Bong County Senator Jewel Howard Taylor, who heads the former ruling National Patriotic Party of imprisoned ex-president Charles Taylor, has warned authorities here that removing bodies from the Palm Grove Cemetery in Monrovia will be a “real crisis for our country.”
Appearing on the “Truth Breakfast” show hosted on Truth 96.1 FM in Paynesville Monday, the former Liberian First Lady recollected that a lot of emotions are tied to the Cemetery that she says contains a mass -grave of more than 13 people killed in 1980 along with slain President William R. Tolbert, Jr. and his Foreign Minister, C. Ceil Dennis.
“And I don’t mean crisis in terms of war, but there are lots of emotional attachments to that cemetery,” she said, stressing however that it has “security implications.”
In addition to years of burials by many families and Mr. Tolbert and his officials’ alleged mass-grave at the cemetery, Senator Taylor also said a first black American university president whom her research has shown to have died in Liberia while here to help in “setting up of Liberia, got buried at the cemetery in question.
She was commenting on information here that the Ministry of Internal Affairs plans to relocate the Palm Grove Cemetery elsewhere on grounds that alleged criminals are using the facility as hideout and gambling center.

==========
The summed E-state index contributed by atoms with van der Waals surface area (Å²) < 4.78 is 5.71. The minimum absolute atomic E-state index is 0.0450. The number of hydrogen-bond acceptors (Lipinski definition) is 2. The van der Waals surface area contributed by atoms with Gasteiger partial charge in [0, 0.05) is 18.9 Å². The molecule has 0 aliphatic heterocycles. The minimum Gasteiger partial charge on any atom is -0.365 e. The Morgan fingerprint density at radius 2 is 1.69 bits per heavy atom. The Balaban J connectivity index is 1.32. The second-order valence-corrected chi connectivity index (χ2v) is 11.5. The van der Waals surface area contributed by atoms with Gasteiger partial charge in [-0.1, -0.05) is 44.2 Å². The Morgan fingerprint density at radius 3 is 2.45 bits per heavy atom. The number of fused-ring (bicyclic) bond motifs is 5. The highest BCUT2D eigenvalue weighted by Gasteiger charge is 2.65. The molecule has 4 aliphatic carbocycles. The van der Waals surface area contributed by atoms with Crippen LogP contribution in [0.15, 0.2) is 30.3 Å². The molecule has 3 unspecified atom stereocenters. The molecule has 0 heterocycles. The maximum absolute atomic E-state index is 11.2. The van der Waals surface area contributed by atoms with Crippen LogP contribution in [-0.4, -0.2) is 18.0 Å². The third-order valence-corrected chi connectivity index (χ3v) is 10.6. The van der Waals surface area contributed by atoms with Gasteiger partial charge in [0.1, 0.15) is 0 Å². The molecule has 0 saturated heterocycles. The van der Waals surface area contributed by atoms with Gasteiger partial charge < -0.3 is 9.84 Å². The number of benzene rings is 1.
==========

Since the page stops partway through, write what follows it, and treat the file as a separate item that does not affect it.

Senator Taylor argued that no ministry has the authority to remove the cemetery because since it was created by an Act of Legislature in 1954, the Act has not been withdrawn.
She said this seems to be the third time that government has tried to remove bodies from the Palm Groove Cemetery, but left it as it is due to all the emotional things, saying “there are security implications.”
“Laws are binding until they are withdrawn; so this [an] Act of Legislature someone cannot just arbitrarily decide that they will move the cemetery until the Legislature can engage with it, and this is the process I’m going to start at my level,” she told the public.
She said much more than the law, when people bury somebody in the final resting place, that’s where they should be, suggesting that government should enforce a policy on “no new burial” there and keep the place clean rather than relocating the cemetery.
In a follow-up with the Ministry of Internal Affairs on Tuesday, June 2, the ministry’s Media Engagement Officer Mr. Moses Wheinyue told this paper that the ministry welcomes Senator Taylor’s comment and that it will engage the Legislature on the planned removal of the cemetery.
He said the ministry was working along with the Monrovia City Corporation or MCC in the relocation plan, and the Legislature is recognized as a key functionary of government. By Winston W. Parley – Edited by Jonathan Browne